Birds

Spring On The Wing

Where has Spring gone? Seems like we just started looking for spring migrants and “poof” the entire bird world is having babies! Perhaps it’s a feature of growing older. Someone hit the “fast forward” button and I can’t find it to turn the dang thing off.

The Beautiful Brown-Eyed Woman is obsessed with the season as well. “We simply MUST get going with the spring cleaning!” “Oh, look! A spring sale on linens!” “I love all the fresh produce we’re seeing this spring.”

Truth be told: She DOES put a spring into my step!

Colt Creek State Park. Twenty minutes from the house and some wonderfully diverse habitat. Entrance gates and parking lots. Probably the best birding spots on the planet. Today was no exception. Vireos and wrens sang from the underbrush, fish crows grunted overhead, curious catbirds popped onto a limb to give us the once-over and Holy Moley! It’s a Summer Tanager! Not necessarily rare but seldom seen.

A slow drive along the park roads yielded squeaky little nuthatches, woodpeckers, a gopher tortoise, clear-whistling titmice, deer calmly munching their grassy breakfast and a nice selection of migrants as well as resident birds.

The peaceful setting of the park’s primitive campground was a perfect spot for breakfast. From a nearby large oak tree came the ascending buzzy trill of Northern Parulas, recently arrived from their winter resort in South America. There! Just above the pine trees a pair of Swallow-tailed Kites, also returning from the tropics searching for a suitably tall tree to begin building a nest.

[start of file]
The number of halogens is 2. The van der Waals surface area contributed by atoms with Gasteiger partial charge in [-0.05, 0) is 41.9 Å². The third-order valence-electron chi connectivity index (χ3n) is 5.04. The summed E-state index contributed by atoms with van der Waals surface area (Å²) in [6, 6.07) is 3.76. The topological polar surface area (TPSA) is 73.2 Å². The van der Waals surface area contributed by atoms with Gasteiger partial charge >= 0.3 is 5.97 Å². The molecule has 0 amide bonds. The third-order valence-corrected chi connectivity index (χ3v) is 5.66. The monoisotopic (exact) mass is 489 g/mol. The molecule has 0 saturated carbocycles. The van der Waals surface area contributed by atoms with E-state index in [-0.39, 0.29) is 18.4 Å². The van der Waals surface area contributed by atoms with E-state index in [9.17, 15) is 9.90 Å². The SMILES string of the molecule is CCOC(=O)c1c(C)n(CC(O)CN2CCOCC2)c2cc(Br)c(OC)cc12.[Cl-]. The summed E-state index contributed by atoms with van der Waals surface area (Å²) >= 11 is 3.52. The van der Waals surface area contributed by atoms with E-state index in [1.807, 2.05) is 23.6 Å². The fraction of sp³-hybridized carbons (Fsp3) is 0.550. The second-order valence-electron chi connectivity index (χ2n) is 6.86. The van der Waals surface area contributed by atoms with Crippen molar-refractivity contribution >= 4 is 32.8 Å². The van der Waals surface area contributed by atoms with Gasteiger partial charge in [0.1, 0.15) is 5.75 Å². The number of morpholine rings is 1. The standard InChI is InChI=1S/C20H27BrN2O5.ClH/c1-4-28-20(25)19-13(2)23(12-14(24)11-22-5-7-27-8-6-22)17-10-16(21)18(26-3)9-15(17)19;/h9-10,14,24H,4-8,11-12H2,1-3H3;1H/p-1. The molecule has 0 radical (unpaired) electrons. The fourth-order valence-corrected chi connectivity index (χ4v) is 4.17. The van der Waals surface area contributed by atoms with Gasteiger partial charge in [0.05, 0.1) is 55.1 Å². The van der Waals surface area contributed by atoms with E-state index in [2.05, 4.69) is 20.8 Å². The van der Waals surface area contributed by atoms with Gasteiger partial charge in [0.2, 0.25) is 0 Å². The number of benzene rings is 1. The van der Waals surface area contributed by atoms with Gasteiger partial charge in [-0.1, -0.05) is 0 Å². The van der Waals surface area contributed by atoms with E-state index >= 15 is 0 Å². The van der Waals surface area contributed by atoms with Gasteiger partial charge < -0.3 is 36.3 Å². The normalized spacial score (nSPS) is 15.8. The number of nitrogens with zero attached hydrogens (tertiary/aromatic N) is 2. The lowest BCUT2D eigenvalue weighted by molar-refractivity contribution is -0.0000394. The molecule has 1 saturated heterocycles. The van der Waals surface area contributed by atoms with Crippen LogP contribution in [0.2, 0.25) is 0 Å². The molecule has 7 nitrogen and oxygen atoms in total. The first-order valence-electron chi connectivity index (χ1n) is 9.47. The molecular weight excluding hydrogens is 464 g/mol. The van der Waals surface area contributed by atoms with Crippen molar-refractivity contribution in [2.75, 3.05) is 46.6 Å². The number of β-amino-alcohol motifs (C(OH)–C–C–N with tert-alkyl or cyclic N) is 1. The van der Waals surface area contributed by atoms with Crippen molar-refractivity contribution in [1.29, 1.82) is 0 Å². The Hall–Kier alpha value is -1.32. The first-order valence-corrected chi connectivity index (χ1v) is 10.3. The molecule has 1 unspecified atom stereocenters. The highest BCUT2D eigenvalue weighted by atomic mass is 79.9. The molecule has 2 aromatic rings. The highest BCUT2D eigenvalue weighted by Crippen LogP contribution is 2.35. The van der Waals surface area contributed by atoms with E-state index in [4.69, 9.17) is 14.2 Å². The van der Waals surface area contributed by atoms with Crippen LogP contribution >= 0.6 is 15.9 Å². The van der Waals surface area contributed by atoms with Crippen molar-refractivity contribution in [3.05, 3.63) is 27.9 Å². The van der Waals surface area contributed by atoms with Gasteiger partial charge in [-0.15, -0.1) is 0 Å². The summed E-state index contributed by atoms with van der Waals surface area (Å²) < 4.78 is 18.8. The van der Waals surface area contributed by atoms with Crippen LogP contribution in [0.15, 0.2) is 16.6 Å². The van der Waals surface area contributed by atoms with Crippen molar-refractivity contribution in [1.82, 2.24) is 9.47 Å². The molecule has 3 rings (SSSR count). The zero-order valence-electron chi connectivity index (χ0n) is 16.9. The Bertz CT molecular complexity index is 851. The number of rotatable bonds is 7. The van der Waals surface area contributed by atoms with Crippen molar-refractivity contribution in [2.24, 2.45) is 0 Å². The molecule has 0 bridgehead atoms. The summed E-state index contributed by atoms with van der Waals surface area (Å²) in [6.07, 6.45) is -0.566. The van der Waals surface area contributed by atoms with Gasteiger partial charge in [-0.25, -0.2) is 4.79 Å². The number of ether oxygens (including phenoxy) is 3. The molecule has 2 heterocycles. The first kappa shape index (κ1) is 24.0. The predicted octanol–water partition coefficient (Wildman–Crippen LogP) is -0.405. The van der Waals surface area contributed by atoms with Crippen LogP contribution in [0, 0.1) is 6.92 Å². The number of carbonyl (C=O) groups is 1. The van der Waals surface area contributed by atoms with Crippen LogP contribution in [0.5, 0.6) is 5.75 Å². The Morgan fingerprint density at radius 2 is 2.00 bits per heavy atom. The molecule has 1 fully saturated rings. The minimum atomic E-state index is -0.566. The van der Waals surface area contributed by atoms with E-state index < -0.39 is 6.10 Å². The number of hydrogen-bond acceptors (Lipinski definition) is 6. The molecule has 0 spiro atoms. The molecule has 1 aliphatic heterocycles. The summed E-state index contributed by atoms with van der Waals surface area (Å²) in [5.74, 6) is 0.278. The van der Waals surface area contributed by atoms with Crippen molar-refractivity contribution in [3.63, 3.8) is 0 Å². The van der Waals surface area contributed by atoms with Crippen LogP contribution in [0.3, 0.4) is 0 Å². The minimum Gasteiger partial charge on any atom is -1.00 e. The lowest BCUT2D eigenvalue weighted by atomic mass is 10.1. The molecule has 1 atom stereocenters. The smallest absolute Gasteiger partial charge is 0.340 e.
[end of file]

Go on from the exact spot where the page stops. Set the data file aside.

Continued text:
It seems as if Spring no sooner arrived than it’s time for high temperatures and daily thunderstorms to begin the wet season. Summer is not far away. More bird babies to locate!

Hope I finish my spring cleaning chores before the season is over.

 

At the park entrance, we were greeted by a bright red Summer Tanager.

Colt Creek State Park

 

Below the tree where the tanager was perched, a nervous Orange-crowned Warbler probed every twig and leaf for the protein-laden insects he’ll need to finish his northward migration.

Colt Creek State Park

 

This White-eyed Vireo looks like she had a rough night! A little preening and a sip of morning dew should soon set her right.

Colt Creek State Park

 

Songs of more returning breeding birds indicated the park was full of Red-eyed Vireos. We finally found one willing to pose for a moment.

Colt Creek State Park

 

Central Florida only has two species of sparrow which breed locally. The remainder, such as this Swamp Sparrow, will soon disappear until the fall.